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2 definitions found
 for Broad church
From The Collaborative International Dictionary of English v.0.48 :

  Broad Church \Broad" Church`\ (Eccl.)
     A portion of the Church of England, consisting of persons who
     claim to hold a position, in respect to doctrine and
     fellowship, intermediate between the High Church party and
     the Low Church, or evangelical, party. The term has been
     applied to other bodies of men holding liberal or
     comprehensive views of Christian doctrine and fellowship.
     [1913 Webster]
  
           Side by side with these various shades of High and Low
           Church, another party of a different character has
           always existed in the Church of England. It is called
           by different names: Moderate, Catholic, or Broad
           Church, by its friends; Latitudinarian or Indifferent,
           by its enemies. Its distinctive character is the desire
           of comprehension. Its watch words are charity and
           toleration.                              --Conybeare.
     [1913 Webster]

From The Collaborative International Dictionary of English v.0.48 :

  Church \Church\ (ch[^u]rch), n. [OE. chirche, chireche, cherche,
     Scot. kirk, from AS. circe, cyrice; akin to D. kerk, Icel.
     kirkja, Sw. kyrka, Dan. kirke, G. kirche, OHG. chirihha; all
     fr. Gr. kyriako`n the Lord's house, fr. kyriako`s concerning
     a master or lord, fr. ky`rios master, lord, fr. ky^ros power,
     might; akin to Skr. [,c][=u]ra hero, Zend. [,c]ura strong,
     OIr. caur, cur, hero. Cf. Kirk.]
     [1913 Webster]
     1. A building set apart for Christian worship.
        [1913 Webster]
  
     2. A Jewish or heathen temple. [Obs.] --Acts xix. 37.
        [1913 Webster]
  
     3. A formally organized body of Christian believers
        worshiping together. "When they had ordained them elders
        in every church." --Acts xiv. 23.
        [1913 Webster]
  
     4. A body of Christian believers, holding the same creed,
        observing the same rites, and acknowledging the same
        ecclesiastical authority; a denomination; as, the Roman
        Catholic church; the Presbyterian church.
        [1913 Webster]
  
     5. The collective body of Christians.
        [1913 Webster]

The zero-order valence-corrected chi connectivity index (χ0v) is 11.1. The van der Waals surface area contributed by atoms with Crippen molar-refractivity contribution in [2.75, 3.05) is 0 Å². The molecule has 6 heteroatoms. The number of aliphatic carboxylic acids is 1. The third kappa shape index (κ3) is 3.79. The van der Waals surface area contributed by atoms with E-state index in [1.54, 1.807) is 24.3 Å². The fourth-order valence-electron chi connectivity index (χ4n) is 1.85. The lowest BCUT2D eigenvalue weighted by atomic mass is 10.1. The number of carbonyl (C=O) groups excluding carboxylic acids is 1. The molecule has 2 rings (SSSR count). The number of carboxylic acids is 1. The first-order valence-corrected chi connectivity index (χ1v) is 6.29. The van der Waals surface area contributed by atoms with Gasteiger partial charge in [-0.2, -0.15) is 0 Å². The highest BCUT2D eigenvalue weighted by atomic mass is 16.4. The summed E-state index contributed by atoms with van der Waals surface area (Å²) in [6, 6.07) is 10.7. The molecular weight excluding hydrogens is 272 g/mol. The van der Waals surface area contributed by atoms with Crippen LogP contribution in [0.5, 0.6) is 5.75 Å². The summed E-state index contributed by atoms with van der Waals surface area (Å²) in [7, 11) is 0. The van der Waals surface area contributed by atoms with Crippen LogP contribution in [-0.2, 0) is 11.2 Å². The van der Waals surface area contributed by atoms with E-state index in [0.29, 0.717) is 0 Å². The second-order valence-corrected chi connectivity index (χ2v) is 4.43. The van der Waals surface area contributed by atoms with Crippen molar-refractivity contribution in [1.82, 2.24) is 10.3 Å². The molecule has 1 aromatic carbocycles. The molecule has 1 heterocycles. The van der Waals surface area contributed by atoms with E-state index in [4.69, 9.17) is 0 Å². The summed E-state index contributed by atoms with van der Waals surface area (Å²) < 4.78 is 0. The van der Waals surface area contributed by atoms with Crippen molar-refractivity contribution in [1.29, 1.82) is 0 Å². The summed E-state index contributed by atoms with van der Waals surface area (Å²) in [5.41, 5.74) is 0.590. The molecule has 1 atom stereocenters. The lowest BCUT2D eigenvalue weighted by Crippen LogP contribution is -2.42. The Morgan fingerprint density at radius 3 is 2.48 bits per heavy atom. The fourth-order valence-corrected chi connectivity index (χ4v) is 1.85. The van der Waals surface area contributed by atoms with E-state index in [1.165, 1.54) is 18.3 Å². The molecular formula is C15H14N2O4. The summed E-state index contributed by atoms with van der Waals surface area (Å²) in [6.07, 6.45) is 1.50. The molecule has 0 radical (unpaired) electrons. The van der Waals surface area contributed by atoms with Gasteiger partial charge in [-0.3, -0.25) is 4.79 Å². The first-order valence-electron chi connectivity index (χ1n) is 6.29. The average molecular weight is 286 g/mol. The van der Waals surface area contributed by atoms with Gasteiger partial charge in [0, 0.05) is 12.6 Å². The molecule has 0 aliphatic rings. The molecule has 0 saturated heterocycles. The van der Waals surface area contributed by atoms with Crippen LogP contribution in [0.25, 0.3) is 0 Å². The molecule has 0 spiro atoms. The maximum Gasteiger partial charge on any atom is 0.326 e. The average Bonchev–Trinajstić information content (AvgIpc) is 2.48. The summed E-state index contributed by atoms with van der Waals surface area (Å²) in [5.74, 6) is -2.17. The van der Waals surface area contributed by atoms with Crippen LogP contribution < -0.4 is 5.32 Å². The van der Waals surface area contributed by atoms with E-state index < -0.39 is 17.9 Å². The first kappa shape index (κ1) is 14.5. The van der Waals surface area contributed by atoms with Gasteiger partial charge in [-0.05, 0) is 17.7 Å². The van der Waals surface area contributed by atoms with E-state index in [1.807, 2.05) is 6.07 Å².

6. Any body of worshipers; as, the Jewish church; the church
        of Brahm.
        [1913 Webster]
  
     7. The aggregate of religious influences in a community;
        ecclesiastical influence, authority, etc.; as, to array
        the power of the church against some moral evil.
        [1913 Webster]
  
              Remember that both church and state are properly the
              rulers of the people, only because they are their
              benefactors.                          --Bulwer.
        [1913 Webster]
  
     Note: Church is often used in composition to denote something
           belonging or relating to the church; as, church
           authority; church history; church member; church music,
           etc.
           [1913 Webster]
  
     Apostolic church. See under Apostolic.
  
     Broad church. See Broad Church.
  
     Catholic church or Universal church, the whole body of
        believers in Christ throughout the world.
  
     Church of England, or English church, the Episcopal
        church established and endowed in England by law.
  
     Church living, a benefice in an established church.
  
     Church militant. See under Militant.
  
     Church owl (Zool.), the white owl. See Barn owl.
  
     Church rate, a tax levied on parishioners for the
        maintenance of the church and its services.
  
     Church session. See under Session.
  
     Church triumphant. See under Triumphant.
  
     Church work, work on, or in behalf of, a church; the work
        of a particular church for the spread of religion.
  
     Established church, the church maintained by the civil
        authority; a state church.
        [1913 Webster]

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